Vita even brings a few interesting tricks, like tilting the machine to make Nathan swing into jumps. However, the smart idea is touch screen climbing. By drawing your finger over the terrain you can make Nate clamber over ledges, corners or handholds. And not just one bit at a time – you can string together long sequences. It’s almost a game in its own right as you try to link as many points as possible in one sweep.
Power and Control
Uncharted’s use of Vita’s unique tech feels natural and instinctive, in contrast to any of the embarrassingly shoehorned-in Sixaxis stuff (Look! You can balance) seen in early PS3 games.
It’s not just Uncharted. Take the mini-game assortment, Little Deviants. It’s built around motion control and touch screen ideas, and one of the best adverts for the console’s potential, whether it’s simple tasks like guiding a drifting monster by tilting, or a whack-a-mole style game where you tap the front or rear touch pad to slap freaks depending on whether they’re facing you or not. There’s even an augmented reality shooter where you fight robots projected into the real
world via the rear camera’s view. By moving the Vita you target and fight in 360 degrees. Simple, but exciting.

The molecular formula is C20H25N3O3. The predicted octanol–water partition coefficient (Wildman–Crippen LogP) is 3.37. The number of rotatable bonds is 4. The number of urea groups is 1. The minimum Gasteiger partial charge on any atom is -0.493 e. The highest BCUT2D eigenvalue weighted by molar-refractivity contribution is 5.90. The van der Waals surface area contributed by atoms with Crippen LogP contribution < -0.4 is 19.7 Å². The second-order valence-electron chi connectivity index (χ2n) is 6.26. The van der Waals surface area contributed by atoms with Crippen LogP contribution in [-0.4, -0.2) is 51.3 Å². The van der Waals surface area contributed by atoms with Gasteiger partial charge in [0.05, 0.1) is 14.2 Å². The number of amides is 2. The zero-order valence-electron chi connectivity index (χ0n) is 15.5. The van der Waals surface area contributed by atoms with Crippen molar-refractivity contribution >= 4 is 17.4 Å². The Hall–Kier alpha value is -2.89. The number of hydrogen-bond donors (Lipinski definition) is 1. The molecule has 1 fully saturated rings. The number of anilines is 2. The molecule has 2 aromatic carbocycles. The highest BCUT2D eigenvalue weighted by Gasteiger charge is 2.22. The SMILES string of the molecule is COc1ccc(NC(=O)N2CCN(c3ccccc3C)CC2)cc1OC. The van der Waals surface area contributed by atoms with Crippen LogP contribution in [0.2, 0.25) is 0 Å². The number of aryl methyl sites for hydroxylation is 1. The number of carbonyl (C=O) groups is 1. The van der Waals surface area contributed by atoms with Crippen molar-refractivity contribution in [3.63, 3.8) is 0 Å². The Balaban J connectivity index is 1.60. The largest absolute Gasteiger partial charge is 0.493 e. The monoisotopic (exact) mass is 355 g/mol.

There are lots of traditional games, if you’re not fussed about motion or touch controls – plus, wisely, most of the new control methods are optional. Street Fighter X Tekken is a good example, and it looks (like most Vita games) every bit as good as the PS3 version. Even the really big names are on the way, with Ken Levine recently announcing a (promisingly exciting) incarnation of BioShock Infinite.
Vita comes in two models; a Wi-Fi-only version and a 3G network one. Things like browsing and multi-player obviously benefit here, but there are far cleverer ideas in the pipeline than simple deathmatches.
For example, the action-RPG Ruin is always connected. It lets you build your own dungeons, which other players can then invade and potentially loot while you go raiding theirs… and even if you’re not playing, the game is still on, still evolving. Remote, cloud-based saves mean you can mix your time shamelessly and seamlessly between Vita and PS3 versions too, a feature shared by the upcoming Metal Gear and God of War HD reissues – a clever idea that means games aren’t trapped on one console anymore.
Communication? Vita has two interesting ideas. First there’s Party, a chat system that lets you talk to other players using the built in mic, even if you’re in different games. The second link between machines is Near. This lets Vitas talk and swap Trophies, various game stats and even items, such as outfits or weapons. It works just as long as the other console is somewhere ‘near’.
We caught up with Sony Europe CEO Andrew House , who told us the £280 UK price listed on Amazon.com was ‘pretty much where he predicted it would be’, but couldn’t confirm the release date – we’re guessing early 2012, as part of a staggered global release. For the record, ‘Vita’ means life – and Sony hope to breathe it into the handheld market.